sjac wrote:Gavin Smith wrote:Viability is based on forecast and models, so while there will be a fair amount of substance, it's obviously predicated on moving targets so difficult predict with certainty...Unfortunately, terms like "viability" are too often bandied about without any substance to them...
sjac wrote:Offhand I can't think of any examples in Southwark of luxury developments and new housing for ordinary folk springing up alongside each other, the latter financed by the former. Can you? Happy to be proved wrong.And odds are that Southwark Council probably owns the site next door anyway, so can just build there.
sjac wrote:Hmm.Pretty weak contribution Jazzy - a grauniad article written by an anti-development, anti-everything miserablist...
JazzyQ wrote:Well, well. Jenkins the old miserablist certainly got us all talking to one another. Love our differing views.
Maybe not such a "weak post" after all??
Sandgrown Dave wrote:No, in this context "Viability" is artful dodging by the developers.
Sandgrown Dave wrote:Offhand I can't think of any examples in Southwark of luxury developments and new housing for ordinary folk springing up alongside each other, the latter financed by the former. Can you? Happy to be proved wrong.
JazzyQ wrote:I was pleased to see that Southwark was not on that list, and I hope it never is.
I agree that privacy is to be respected, but details must be given to HMRC and law enforcement, and the sorry mess of corruption, money laundering, gold bricks and all the rest of it dealt with.
Did you see the video when the Panama Papers information first came out? It was about the hidden victims of corruption, some of them children. Dirty money is at the bottom of this stinking mess.
sjac wrote:It's important to note that things like uses, massing, density, and social mix all form part of initial plans and pre-application discussions with the council, and truly shape the development proposals. If finance truly trumped them all, I'm sure a way could be found to stick on several extra floors and additional footprint to increase value and thus increase the available affordable housing provision.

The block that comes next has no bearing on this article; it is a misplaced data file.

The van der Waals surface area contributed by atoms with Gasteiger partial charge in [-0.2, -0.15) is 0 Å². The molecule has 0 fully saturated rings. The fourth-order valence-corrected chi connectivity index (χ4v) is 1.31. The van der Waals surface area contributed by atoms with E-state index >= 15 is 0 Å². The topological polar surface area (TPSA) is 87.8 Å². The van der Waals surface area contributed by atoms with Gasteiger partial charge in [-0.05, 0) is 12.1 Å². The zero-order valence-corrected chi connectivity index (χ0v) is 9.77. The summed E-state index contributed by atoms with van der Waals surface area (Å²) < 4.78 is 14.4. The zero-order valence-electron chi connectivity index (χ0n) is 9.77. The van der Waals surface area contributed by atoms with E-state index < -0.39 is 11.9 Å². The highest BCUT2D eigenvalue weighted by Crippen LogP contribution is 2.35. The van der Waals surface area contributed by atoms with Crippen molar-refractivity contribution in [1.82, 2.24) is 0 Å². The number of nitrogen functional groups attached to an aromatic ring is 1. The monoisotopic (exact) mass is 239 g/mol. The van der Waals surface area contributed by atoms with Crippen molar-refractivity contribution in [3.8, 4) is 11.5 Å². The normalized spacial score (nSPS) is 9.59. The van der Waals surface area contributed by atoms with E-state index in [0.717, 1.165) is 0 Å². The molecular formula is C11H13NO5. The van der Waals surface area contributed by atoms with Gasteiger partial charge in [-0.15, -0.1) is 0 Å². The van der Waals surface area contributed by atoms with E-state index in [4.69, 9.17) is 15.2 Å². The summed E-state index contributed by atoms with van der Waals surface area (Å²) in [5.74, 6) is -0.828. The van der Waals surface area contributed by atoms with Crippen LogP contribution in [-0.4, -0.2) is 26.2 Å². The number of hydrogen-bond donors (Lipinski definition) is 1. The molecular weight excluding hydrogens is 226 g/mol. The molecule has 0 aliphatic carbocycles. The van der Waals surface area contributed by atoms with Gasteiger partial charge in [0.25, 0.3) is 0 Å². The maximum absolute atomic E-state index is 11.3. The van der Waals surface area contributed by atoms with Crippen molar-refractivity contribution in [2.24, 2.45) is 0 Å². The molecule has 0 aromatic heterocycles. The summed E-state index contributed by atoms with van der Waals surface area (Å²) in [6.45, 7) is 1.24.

There's also one element that is almost always forgotten: time. The longer the process takes (due to things like council delays, revised applications, and judicial reviews), the more the returns on initial investment are stretched.
sjac wrote:Well, speaking for myself, I'd rather my money wasn't used in unethical and socially destructive ways and I'd be content to see a slightly smaller return if that was the price to be paid. Sadly, the way that capitalism is currently organised, my opinion isn't sought.Developer returns need to meet ... shareholder expectations (and don't forget, the biggest investors in these large developers are pension funds and insurers, so it's your money they're trying to grow/protect!).
sjac wrote:Not if, as I believe, the subsequent viability adjustment is part of the plan from the outset. Anyway I wouldn't like to see these developments being subject to even less scrutiny than now.If the approval process could be streamlined, I'd expect that there would be an noticeable reduction in these subsequent viability adjustments.
sjac wrote:Ah, you got me there. I should have framed my question more carefully. Whilst it's in Southwark, the social housing at One Tower Bridge is City of London, not Southwark Council. Any others?Sandgrown Dave wrote:The One Tower Bridge development is the obvious example.Offhand I can't think of any examples in Southwark of luxury developments and new housing for ordinary folk springing up alongside each other, the latter financed by the former. Can you? Happy to be proved wrong.
sjac wrote:Agreed, for me a major part of SE1's appeal is that there is (despite everything) quite a mixture here. However I honestly don't think there's much danger of the needs of the fairly prosperous being ignored."ordinary folk" include the hundreds of thousands of City workers who make a very good wage compared to the national average (and can maybe squeeze to afford a small flat in SE1), but are far from rich. This is a very big part of the SE1 community - let's not ignore their needs.
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